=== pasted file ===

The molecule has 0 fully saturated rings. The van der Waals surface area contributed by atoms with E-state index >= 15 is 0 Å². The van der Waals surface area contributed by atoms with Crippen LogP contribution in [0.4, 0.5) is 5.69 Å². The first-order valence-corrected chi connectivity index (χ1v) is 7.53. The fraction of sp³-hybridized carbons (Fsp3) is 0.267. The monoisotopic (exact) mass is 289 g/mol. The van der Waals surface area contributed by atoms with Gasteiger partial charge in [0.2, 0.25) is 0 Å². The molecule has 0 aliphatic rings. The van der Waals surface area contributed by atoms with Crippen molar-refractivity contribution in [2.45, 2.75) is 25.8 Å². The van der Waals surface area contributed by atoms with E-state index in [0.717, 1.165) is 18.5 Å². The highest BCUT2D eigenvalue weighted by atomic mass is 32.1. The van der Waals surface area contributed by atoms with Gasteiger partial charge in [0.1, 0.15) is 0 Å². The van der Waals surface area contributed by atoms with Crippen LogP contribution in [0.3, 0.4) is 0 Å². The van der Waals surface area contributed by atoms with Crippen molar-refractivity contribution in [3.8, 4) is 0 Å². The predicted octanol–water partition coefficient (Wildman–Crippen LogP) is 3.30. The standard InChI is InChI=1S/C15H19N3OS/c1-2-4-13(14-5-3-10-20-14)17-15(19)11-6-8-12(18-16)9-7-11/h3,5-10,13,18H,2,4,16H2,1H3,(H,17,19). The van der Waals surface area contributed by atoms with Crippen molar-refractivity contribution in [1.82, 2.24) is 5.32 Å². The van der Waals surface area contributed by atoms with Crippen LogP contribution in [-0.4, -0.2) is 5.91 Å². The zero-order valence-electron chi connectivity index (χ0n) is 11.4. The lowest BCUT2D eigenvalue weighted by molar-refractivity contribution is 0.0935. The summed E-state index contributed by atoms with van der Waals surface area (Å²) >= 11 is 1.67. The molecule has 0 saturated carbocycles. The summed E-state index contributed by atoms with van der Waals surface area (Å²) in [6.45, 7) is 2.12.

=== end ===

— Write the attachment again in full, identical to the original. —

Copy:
The molecule has 0 fully saturated rings. The van der Waals surface area contributed by atoms with E-state index >= 15 is 0 Å². The van der Waals surface area contributed by atoms with Crippen LogP contribution in [0.4, 0.5) is 5.69 Å². The first-order valence-corrected chi connectivity index (χ1v) is 7.53. The fraction of sp³-hybridized carbons (Fsp3) is 0.267. The monoisotopic (exact) mass is 289 g/mol. The van der Waals surface area contributed by atoms with Gasteiger partial charge in [0.2, 0.25) is 0 Å². The molecule has 0 aliphatic rings. The van der Waals surface area contributed by atoms with Crippen molar-refractivity contribution in [2.45, 2.75) is 25.8 Å². The van der Waals surface area contributed by atoms with E-state index in [0.717, 1.165) is 18.5 Å². The highest BCUT2D eigenvalue weighted by atomic mass is 32.1. The van der Waals surface area contributed by atoms with Gasteiger partial charge in [0.1, 0.15) is 0 Å². The van der Waals surface area contributed by atoms with Crippen LogP contribution in [0.3, 0.4) is 0 Å². The van der Waals surface area contributed by atoms with Crippen molar-refractivity contribution in [3.8, 4) is 0 Å². The predicted octanol–water partition coefficient (Wildman–Crippen LogP) is 3.30. The standard InChI is InChI=1S/C15H19N3OS/c1-2-4-13(14-5-3-10-20-14)17-15(19)11-6-8-12(18-16)9-7-11/h3,5-10,13,18H,2,4,16H2,1H3,(H,17,19). The van der Waals surface area contributed by atoms with Crippen molar-refractivity contribution in [1.82, 2.24) is 5.32 Å². The van der Waals surface area contributed by atoms with Crippen LogP contribution in [-0.4, -0.2) is 5.91 Å². The zero-order valence-electron chi connectivity index (χ0n) is 11.4. The lowest BCUT2D eigenvalue weighted by molar-refractivity contribution is 0.0935. The summed E-state index contributed by atoms with van der Waals surface area (Å²) >= 11 is 1.67. The molecule has 0 saturated carbocycles. The summed E-state index contributed by atoms with van der Waals surface area (Å²) in [6.45, 7) is 2.12.